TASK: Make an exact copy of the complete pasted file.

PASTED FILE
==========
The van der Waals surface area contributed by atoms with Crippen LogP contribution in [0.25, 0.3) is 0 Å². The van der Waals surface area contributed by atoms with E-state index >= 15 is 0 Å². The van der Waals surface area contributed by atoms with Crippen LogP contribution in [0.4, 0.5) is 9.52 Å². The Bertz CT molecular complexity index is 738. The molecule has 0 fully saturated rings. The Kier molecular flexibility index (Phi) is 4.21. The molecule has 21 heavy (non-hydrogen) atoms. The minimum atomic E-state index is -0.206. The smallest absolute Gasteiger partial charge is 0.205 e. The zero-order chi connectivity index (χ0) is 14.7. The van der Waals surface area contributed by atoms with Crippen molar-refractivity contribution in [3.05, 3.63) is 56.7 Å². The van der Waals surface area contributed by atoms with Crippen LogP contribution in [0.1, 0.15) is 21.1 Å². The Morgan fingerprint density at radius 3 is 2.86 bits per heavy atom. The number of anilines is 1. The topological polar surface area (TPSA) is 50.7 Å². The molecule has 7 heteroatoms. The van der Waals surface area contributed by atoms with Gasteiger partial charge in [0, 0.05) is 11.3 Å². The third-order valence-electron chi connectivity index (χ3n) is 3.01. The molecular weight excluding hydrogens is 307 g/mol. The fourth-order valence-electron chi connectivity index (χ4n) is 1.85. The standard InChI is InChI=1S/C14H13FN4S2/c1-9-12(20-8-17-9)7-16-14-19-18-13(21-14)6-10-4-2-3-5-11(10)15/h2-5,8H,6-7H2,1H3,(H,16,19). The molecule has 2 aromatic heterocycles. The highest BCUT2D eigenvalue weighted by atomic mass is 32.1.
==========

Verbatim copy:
The van der Waals surface area contributed by atoms with Crippen LogP contribution in [0.25, 0.3) is 0 Å². The van der Waals surface area contributed by atoms with E-state index >= 15 is 0 Å². The van der Waals surface area contributed by atoms with Crippen LogP contribution in [0.4, 0.5) is 9.52 Å². The Bertz CT molecular complexity index is 738. The molecule has 0 fully saturated rings. The Kier molecular flexibility index (Phi) is 4.21. The molecule has 21 heavy (non-hydrogen) atoms. The minimum atomic E-state index is -0.206. The smallest absolute Gasteiger partial charge is 0.205 e. The zero-order chi connectivity index (χ0) is 14.7. The van der Waals surface area contributed by atoms with Crippen molar-refractivity contribution in [3.05, 3.63) is 56.7 Å². The van der Waals surface area contributed by atoms with Crippen LogP contribution in [0.1, 0.15) is 21.1 Å². The Morgan fingerprint density at radius 3 is 2.86 bits per heavy atom. The number of anilines is 1. The topological polar surface area (TPSA) is 50.7 Å². The molecule has 7 heteroatoms. The van der Waals surface area contributed by atoms with Gasteiger partial charge in [0, 0.05) is 11.3 Å². The third-order valence-electron chi connectivity index (χ3n) is 3.01. The molecular weight excluding hydrogens is 307 g/mol. The fourth-order valence-electron chi connectivity index (χ4n) is 1.85. The standard InChI is InChI=1S/C14H13FN4S2/c1-9-12(20-8-17-9)7-16-14-19-18-13(21-14)6-10-4-2-3-5-11(10)15/h2-5,8H,6-7H2,1H3,(H,16,19). The molecule has 2 aromatic heterocycles. The highest BCUT2D eigenvalue weighted by atomic mass is 32.1.